The main research goal in CoMRAde project is to devise necessary technologies to accelerate the robot-centered automation processes of industrial manufacturing in Europe, in accordance with the Industry 4.0 criteria. The objectives are as follows:

* A force sensor-based haptic interface with proven stability is built to allow the physical interaction between human workers and the robot. This haptic interface should exert approximately zero impedance when a human is interacting.

* A human-to-robot skill transfer framework is constructed to acquire task-specific force and position constraints to achieve the trained tasks. Per our industry partner Arcelik\' s request, the metal sheet polishing task is determined as the primary focus.

* Upon successful laboratory experiments, the whole system is integrated into the real manufacturing task in Arcelik’ s factories. The robot is expected to work adaptively in the human working environment with no robot-specific arrangements and is reconfigurable for distinct settings.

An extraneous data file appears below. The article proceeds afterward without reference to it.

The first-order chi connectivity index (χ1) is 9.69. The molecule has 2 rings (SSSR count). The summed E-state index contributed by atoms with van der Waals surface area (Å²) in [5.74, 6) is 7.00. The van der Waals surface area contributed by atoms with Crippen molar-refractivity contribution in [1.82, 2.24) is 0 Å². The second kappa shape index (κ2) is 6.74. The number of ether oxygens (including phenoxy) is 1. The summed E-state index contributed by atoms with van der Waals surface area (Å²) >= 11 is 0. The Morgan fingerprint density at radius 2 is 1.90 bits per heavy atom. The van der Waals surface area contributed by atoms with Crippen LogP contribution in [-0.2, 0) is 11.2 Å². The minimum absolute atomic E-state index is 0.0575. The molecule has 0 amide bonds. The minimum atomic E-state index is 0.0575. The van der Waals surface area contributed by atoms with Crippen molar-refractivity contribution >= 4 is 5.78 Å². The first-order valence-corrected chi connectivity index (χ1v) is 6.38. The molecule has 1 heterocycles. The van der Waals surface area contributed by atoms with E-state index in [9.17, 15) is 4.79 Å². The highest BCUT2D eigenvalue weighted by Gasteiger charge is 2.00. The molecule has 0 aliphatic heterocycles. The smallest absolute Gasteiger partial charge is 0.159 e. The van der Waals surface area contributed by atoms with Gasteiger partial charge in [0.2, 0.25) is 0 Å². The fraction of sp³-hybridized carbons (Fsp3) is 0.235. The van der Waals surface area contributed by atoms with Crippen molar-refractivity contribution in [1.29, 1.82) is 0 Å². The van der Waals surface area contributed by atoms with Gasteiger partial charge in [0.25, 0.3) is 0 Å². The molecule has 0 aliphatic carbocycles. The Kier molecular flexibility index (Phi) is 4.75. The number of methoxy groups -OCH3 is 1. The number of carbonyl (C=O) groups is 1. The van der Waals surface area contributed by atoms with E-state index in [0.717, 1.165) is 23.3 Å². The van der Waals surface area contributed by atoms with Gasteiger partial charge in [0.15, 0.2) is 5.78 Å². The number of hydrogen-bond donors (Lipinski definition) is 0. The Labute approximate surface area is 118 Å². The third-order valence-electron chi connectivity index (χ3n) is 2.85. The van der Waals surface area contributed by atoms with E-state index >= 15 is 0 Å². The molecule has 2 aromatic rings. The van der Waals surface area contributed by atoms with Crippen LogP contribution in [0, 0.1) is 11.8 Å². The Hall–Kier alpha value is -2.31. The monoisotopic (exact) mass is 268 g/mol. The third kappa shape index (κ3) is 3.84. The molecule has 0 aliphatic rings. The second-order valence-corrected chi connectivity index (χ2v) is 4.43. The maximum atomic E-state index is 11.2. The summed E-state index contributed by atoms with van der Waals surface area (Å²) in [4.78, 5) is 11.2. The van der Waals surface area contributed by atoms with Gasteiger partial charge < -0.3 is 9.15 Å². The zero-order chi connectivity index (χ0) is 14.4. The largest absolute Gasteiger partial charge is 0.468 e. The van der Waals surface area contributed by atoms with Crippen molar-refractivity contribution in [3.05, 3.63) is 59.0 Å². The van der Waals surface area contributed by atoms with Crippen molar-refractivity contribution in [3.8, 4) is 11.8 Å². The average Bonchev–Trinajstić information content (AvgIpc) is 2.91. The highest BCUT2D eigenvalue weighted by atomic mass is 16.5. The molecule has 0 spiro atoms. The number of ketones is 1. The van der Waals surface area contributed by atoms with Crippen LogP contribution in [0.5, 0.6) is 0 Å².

Work performed

While the detailed technical results are provided in the Final Report, the results obtained during the project could be summarized as follow:

Test Setup and System Integration: Our industry partner Arcelik A.S. donated a mobile manipulator that includes a MiR mobile robot base and a Universal Robot UR5 robot arm. Per Arcelik’s request, the metal sheet polishing was the primary focus. To that end, an apparatus to attach a commercially available polisher to the robot end-effector was built and tested for mechanical loading. Furthermore, a 6-axis Force/Torque sensor was mounted on the robot end-effector as well to measure interaction forces. In order to ensure flexible and real-time operable control, a ROS-based operating system was installed and the fastest possible real-time operation for UR5 has been activated: 8 ms.